Doctors said patients usually receive the therapy, testing, medication, or procedure prescribed for them. But too often, physicians said, there’s a lapse in time between the office visit and when the care or test is delivered because of interference by insurers.
And 14 percent of the respondents to the nonscientific survey said they have had a patient seriously injured or harmed because of interference with their clinical decisions.
A grim prognosis
Randy and Pam Steele live on two acres in Ottawa County, a 45-minute drive from Toledo. Their home is brightened by four children and three dogs roaming about the house and yard.
The Steeles, who homeschool their children, have a classroom on the main floor of their home that converts into a hospital ward for Mr. Steele when he is too sick to walk upstairs.
The Steeles have a big family, with 11 children, all from past marriages or through adoptions. Of the 11, seven are grown - including adopted triplets and three sons who have served in the U.S. military in the Middle East, with two in Iraq.
Four of the children live at the Steeles’ house in Oak Harbor, including Thomas and Brandon, who are foster children, and Celeste, an adopted child from Mexico.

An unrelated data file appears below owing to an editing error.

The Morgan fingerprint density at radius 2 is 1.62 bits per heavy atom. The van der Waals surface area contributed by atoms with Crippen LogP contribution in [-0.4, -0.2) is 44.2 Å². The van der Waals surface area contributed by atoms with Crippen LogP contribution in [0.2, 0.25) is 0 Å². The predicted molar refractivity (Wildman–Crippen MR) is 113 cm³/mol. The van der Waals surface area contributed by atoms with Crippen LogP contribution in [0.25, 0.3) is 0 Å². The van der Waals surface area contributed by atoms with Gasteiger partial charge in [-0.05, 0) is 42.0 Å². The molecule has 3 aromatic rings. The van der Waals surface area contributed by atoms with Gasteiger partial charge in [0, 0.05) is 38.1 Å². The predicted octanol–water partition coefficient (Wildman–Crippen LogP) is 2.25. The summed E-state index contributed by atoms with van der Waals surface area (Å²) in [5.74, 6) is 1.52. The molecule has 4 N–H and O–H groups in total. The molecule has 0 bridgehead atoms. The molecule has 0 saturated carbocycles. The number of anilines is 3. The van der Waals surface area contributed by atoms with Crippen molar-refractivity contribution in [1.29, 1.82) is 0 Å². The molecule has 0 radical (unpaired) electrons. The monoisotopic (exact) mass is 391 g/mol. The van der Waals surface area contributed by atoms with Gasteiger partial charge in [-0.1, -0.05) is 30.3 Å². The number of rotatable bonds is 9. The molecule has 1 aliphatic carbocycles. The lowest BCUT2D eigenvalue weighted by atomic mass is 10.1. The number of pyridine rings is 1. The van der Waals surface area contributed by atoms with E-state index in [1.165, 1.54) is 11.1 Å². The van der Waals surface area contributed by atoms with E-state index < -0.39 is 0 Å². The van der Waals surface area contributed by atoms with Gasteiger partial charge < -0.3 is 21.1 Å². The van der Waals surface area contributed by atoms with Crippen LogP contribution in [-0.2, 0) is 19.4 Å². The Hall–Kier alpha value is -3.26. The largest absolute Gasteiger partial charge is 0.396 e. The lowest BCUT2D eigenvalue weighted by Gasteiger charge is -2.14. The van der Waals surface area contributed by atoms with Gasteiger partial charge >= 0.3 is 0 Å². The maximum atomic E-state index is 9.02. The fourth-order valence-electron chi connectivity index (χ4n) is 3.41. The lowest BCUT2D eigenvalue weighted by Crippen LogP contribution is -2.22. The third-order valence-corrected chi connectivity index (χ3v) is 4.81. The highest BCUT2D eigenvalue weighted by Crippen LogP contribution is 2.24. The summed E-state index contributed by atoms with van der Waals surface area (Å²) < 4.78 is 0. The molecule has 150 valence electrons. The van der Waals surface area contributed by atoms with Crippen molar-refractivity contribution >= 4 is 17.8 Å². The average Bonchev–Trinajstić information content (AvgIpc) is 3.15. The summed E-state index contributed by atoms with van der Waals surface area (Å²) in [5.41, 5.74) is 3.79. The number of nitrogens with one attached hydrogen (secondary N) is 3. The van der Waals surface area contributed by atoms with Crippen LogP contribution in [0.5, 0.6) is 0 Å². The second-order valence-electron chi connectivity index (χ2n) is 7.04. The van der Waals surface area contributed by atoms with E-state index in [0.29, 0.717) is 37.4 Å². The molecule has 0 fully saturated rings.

A former Mormon minister in Lima, Ohio, Mr. Steele received his master’s degree in engineering from Ohio State University in 1973. During his engineering career, Mr. Steele helped BP set its safety specifications.
Mr. Steele, later an engineer at the Sunoco Toledo Refinery, has battled illness since childhood. He suffered with rheumatic fever in his youth, and the fever affected his heart, requiring valve-replacement operations in the late 1960s and again in the 1980s.
In 2001, doctors diagnosed Mr. Steele with hepatitis C, an often-deadly disease that destroys the patient’s liver. Mr. Steele likely contracted the virus through a tainted blood transfusion he received during his first heart-valve replacement operation, when blood wasn’t routinely tested.
Under treatment for hepatitis C, Mr. Steele worked until September, 2006, when he became too ill to continue.
Mr. Steele has spent much of the past two years in hospitals or tethered to dialysis machines, defying predictions of his death, or prognoses that he would never walk again or would survive only in a vegetative state.
In July, 2007, Mr. Steele spent weeks in intensive care with his kidneys failing at the University of Toledo Medical Center, formerly known as the Medical College of Ohio hospital.
Mrs. Steele said a doctor and a social worker at the hospital told her that her husband’s insurer, Medical Mutual of Ohio, was pressuring the hospital to discharge her husband as his medical bills mounted.
Paula Sauer, vice president of care management for Medical Mutual, said the entire stay at University of Toledo Medical was approved and she couldn’t comment on what hospital personnel specifically told Mrs. Steele.